On the last day of their stay, a scheduled visit to another community of Sisters was canceled with the tragic death of Sister Amelia Sarmiento, OP, who had been ill. “We participated in a sacred time of mourning with the Sisters, joining them in the first day of the three-day waking of the body before the funeral Mass and burial on December 8,” Sister Elise said.
From left, Street children from the Dolores community pose with, from left, Sisters Rosita Yaya, OP, Chapter Prioress; Elise Garcia, OP; and Marcine Klemm, OP. Sisters Elise García, OP, and Marcine Klemm, OP, toured the water purification system at Dominican School of Angeles City. Shown in the photo are Sisters Victoria Changcoco, OP, on the right and in the background, from left, Sisters Meliza Arquillano, OP, Rosita Yaya, OP, and Liberty Mendoza, OP.
Please enjoy this video created by our Sisters in the Philippines in honor of Sister Marcine Klemm's 90th birthday.
By Sister Liberty Mendoza, OP
Principal, Dominican School of Apalit
June 14, 2017, Pampanga, the Philippines – As the Dominican School of Apalit, located in the region of Pampanga in the Philippines, anticipates its 20th anniversary in 2018, Sister Liberty Mendoza, OP, reflects on how faculty members and staff have worked to form the students as young Dominicans.
The Dominican School of Apalit (DSA) will turn 20 in 2018. One of the lessons we have been impressing upon the hearts of our young pupils is “compatior” or compassion. The learning community, from the youngest 4-year-olds to those in the 12th grade, in collaboration with the parents and local government units, has been engaged in the process of learning what it means to give compassionate care for all of creation. It is presumed, however, that the seed of compassion was first seen, sown, and nurtured in the homes of our pupils.
To be a Dominican stakeholder means not just to acquire profitable competencies that prepare an individual for the “university of life,” but also to walk an extra mile, to be other-oriented. It means to share not just canned goods or a bowl of hot soup during disaster relief operations or peak sharing seasons, but to see, smell, and feel the holy presence of God in the people who are poor, in the faces of the indigenous Aetas, the indigent pupils in nearby government-run schools, or the out-of-school children residing at a nearby public cemetery.
The hope of the school staff is that these encounters would strike a chord in the hearts of our young Dominicans, urging them to forget themselves and change the small space where they stand. Compassion for all of creation is translated into concrete actions.
How has Dominican School of Apalit preached in terms of living out its stance on compassion for all of creation? Teatro Dominiko, the school club for students who have inclination and passion for stage-acting, has mounted well-attended plays dealing with social and ecological themes: Mommy Ko Nature in 2011, Balik-bayan Box in 2014, and Luzviminda in January 2017.
Mommy Ko Nature exhorts spectators to suffer with, weep, and even bleed for Mother Earth as she continues to experience wanton destruction. Every child of nature is awakened from its slumber caused by indifference and must pledge to nurse his Mother, named Nature.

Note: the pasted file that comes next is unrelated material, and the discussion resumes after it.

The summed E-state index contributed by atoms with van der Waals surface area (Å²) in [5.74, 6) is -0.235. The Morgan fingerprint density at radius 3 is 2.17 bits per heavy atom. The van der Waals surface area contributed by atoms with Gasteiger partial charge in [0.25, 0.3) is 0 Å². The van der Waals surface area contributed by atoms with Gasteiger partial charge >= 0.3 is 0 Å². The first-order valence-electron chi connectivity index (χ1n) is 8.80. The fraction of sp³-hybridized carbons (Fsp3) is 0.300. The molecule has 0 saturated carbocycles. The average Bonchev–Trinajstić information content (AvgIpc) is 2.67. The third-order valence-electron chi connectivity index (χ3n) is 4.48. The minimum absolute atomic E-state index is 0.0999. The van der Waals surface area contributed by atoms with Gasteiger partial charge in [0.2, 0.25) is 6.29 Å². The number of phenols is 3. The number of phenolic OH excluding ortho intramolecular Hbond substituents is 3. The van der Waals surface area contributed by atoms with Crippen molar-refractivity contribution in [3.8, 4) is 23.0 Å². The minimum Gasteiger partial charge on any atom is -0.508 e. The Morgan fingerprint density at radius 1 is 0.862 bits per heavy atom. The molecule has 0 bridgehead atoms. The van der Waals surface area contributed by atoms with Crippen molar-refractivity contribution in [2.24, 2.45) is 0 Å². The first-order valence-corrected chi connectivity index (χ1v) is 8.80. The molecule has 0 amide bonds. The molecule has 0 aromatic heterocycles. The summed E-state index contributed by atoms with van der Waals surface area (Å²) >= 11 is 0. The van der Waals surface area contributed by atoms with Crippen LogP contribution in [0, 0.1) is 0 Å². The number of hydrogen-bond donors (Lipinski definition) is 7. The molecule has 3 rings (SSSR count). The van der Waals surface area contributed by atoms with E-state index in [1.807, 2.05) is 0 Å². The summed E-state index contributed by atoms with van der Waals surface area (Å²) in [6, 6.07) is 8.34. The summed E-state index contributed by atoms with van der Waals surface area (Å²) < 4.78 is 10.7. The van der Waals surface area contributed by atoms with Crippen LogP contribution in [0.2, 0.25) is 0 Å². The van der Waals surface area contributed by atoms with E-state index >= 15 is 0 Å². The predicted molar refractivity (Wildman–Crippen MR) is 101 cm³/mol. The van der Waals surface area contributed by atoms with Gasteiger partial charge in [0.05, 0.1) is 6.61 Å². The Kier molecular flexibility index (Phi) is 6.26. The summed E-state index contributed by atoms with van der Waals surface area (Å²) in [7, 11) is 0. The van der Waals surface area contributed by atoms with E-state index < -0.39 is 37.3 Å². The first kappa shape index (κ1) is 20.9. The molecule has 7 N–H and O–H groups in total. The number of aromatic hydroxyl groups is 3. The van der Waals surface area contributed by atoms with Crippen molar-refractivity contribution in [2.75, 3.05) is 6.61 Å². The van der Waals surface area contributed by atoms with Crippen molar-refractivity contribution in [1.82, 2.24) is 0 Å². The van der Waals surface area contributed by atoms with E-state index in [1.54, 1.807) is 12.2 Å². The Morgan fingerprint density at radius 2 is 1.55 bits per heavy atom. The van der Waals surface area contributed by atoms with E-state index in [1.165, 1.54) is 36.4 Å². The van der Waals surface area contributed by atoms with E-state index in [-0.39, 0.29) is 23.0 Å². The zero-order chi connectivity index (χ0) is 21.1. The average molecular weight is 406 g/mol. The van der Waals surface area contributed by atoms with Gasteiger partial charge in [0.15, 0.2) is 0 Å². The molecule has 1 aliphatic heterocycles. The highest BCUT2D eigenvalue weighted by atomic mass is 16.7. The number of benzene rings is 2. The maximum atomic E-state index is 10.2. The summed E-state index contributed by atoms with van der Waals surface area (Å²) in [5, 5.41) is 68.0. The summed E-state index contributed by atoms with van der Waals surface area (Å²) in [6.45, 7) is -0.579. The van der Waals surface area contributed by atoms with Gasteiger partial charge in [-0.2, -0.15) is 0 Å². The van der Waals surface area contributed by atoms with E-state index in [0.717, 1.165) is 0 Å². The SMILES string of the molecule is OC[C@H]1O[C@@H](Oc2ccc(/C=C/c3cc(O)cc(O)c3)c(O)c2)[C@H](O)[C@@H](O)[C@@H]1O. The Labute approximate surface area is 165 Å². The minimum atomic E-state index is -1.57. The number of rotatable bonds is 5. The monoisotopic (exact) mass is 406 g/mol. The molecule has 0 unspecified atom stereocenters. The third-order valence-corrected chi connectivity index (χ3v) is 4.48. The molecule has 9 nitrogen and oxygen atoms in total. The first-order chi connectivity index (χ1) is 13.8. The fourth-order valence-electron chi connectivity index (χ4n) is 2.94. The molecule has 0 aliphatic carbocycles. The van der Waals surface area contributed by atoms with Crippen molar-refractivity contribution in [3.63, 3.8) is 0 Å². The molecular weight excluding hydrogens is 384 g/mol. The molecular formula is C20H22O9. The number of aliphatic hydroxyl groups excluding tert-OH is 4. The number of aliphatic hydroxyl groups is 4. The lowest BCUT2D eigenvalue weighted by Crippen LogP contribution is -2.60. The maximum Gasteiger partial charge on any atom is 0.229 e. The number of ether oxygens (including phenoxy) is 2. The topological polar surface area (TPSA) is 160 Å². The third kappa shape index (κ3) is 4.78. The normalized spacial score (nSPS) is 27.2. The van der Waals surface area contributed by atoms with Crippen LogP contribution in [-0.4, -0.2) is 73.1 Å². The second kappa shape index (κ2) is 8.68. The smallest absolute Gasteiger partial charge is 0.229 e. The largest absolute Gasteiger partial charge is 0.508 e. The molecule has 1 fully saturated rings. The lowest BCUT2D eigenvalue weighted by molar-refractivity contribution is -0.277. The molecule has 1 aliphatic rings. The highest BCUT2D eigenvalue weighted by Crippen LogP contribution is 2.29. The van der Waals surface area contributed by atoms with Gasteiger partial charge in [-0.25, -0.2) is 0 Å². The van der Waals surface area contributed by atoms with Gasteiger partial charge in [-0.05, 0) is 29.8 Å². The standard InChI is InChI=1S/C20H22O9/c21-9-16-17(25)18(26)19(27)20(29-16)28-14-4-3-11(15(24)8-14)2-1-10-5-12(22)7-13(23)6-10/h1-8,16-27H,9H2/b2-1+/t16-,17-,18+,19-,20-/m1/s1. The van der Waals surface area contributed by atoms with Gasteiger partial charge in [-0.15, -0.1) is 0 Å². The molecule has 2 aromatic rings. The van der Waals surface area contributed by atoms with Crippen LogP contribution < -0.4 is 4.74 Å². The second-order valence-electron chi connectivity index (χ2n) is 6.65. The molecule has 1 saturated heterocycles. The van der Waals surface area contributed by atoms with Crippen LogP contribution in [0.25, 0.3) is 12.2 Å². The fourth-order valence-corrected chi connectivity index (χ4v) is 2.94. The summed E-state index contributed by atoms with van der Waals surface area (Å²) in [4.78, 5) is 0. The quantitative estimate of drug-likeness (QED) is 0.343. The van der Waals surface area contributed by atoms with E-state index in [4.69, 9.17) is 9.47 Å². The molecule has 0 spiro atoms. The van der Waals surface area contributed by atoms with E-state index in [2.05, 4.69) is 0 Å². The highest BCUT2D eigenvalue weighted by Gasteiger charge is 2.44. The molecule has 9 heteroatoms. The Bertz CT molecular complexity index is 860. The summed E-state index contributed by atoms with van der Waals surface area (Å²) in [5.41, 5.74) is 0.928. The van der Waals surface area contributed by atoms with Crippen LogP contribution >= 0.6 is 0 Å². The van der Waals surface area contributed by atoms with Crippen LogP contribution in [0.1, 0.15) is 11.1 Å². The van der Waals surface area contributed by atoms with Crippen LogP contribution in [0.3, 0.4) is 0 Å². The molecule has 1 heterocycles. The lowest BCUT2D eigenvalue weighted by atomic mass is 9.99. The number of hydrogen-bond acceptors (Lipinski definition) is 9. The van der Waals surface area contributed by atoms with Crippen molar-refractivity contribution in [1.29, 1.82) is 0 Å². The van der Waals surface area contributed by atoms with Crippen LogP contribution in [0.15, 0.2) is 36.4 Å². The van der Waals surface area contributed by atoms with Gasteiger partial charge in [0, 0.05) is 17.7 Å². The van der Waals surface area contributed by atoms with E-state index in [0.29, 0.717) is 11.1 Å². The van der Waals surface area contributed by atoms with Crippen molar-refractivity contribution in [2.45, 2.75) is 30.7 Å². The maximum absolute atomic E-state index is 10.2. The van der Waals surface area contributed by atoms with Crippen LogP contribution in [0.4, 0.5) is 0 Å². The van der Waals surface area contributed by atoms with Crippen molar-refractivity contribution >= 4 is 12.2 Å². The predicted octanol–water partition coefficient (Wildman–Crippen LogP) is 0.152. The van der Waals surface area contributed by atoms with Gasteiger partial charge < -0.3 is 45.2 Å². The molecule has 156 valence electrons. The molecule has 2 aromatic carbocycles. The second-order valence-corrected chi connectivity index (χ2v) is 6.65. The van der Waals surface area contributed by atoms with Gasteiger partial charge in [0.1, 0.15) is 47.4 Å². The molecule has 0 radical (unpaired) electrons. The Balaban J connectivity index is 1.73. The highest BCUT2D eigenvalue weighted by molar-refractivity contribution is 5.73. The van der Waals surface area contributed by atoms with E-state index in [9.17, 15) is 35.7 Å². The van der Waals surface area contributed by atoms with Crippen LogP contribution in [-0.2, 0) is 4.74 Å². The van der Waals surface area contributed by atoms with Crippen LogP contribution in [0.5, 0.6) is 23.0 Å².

Balik-bayan Box is a tribute to our Overseas Filipino Workers (OFW), in particular to the many Filipino parents who saw the heart-wrenching need to leave children behind, risk working on foreign shores, and remit crisp foreign currencies back to their families, with the hope that this will ensure a more secure and stable future for their loved ones.
Luzviminda, a contracted name for the three major islands in the Philippines – Luzon, Visayas, and Mindanao – aims to remind the audience about the current ecological state of the country. The play advocates respect for the dignity of all life forms – the marginalized tribal groups, plants, animals, fish, and everything else that breathes and lives.
Providentially, this preaching medium – theater – has been helping us to send the message about the urgency of taking part in rehabilitating and healing the planet Pope Francis calls “our common home” and of being more conscious of the social ills besetting the country and the world.
In partnership with Caritas Manila, DSA – and the other schools in which the Sisters in Our Lady of Remedies Chapter serve – recently drafted an Eco-Ministry Plan. We are acting on that plan in many ways.
DSA is situated near the Pampanga River and numerous coastal spots, which have been clogged by thriving water lilies that cause flooding during rains. Our School Head, Sister Rosita M. Yaya, OP, and the Parents-Teachers Association are working with the local government of Apalit, and Senator Cynthia Villar’s Social Institute for Poverty Alleviation and Governance Foundation to solve the problem by removing water lilies and turning them into materials for handicraft weaving.
We at DSA hope to care for the legacy of the Pampanga River and other local coastal bodies so our students will understand that the river has its own life. It is our duty to keep that life flowing.
Feature photo (top): Prep students from Dominican School of Apalit perform a welcoming dance.